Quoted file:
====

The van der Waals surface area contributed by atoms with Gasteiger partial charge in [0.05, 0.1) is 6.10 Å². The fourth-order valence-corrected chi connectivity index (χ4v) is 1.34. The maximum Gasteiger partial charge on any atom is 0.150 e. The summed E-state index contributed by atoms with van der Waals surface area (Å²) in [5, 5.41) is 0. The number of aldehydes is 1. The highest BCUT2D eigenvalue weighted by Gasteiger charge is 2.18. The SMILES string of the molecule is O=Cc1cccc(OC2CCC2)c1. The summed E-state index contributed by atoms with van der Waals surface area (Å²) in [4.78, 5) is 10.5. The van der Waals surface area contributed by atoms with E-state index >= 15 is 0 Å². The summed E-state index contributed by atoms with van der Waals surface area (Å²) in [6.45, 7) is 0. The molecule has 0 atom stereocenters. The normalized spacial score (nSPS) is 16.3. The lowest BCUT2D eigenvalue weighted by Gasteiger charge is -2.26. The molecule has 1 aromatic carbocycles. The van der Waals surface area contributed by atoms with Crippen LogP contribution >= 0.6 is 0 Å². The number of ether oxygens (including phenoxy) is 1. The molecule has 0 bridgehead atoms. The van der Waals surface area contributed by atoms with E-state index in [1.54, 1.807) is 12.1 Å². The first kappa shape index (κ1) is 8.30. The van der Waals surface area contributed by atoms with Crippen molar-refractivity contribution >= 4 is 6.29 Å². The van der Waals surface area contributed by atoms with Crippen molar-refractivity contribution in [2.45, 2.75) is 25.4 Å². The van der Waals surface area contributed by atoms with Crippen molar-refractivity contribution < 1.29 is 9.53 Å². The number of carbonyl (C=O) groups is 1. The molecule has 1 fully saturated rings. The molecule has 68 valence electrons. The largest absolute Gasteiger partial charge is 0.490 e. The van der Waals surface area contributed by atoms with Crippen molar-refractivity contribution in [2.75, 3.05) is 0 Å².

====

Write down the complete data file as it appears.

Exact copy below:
The van der Waals surface area contributed by atoms with Gasteiger partial charge in [0.05, 0.1) is 6.10 Å². The fourth-order valence-corrected chi connectivity index (χ4v) is 1.34. The maximum Gasteiger partial charge on any atom is 0.150 e. The summed E-state index contributed by atoms with van der Waals surface area (Å²) in [5, 5.41) is 0. The number of aldehydes is 1. The highest BCUT2D eigenvalue weighted by Gasteiger charge is 2.18. The SMILES string of the molecule is O=Cc1cccc(OC2CCC2)c1. The summed E-state index contributed by atoms with van der Waals surface area (Å²) in [4.78, 5) is 10.5. The van der Waals surface area contributed by atoms with E-state index >= 15 is 0 Å². The summed E-state index contributed by atoms with van der Waals surface area (Å²) in [6.45, 7) is 0. The molecule has 0 atom stereocenters. The normalized spacial score (nSPS) is 16.3. The lowest BCUT2D eigenvalue weighted by Gasteiger charge is -2.26. The molecule has 1 aromatic carbocycles. The van der Waals surface area contributed by atoms with Crippen LogP contribution >= 0.6 is 0 Å². The number of ether oxygens (including phenoxy) is 1. The molecule has 0 bridgehead atoms. The van der Waals surface area contributed by atoms with E-state index in [1.54, 1.807) is 12.1 Å². The first kappa shape index (κ1) is 8.30. The van der Waals surface area contributed by atoms with Crippen molar-refractivity contribution >= 4 is 6.29 Å². The van der Waals surface area contributed by atoms with Crippen molar-refractivity contribution in [2.45, 2.75) is 25.4 Å². The van der Waals surface area contributed by atoms with Crippen molar-refractivity contribution < 1.29 is 9.53 Å². The number of carbonyl (C=O) groups is 1. The molecule has 1 fully saturated rings. The molecule has 68 valence electrons. The largest absolute Gasteiger partial charge is 0.490 e. The van der Waals surface area contributed by atoms with Crippen molar-refractivity contribution in [2.75, 3.05) is 0 Å².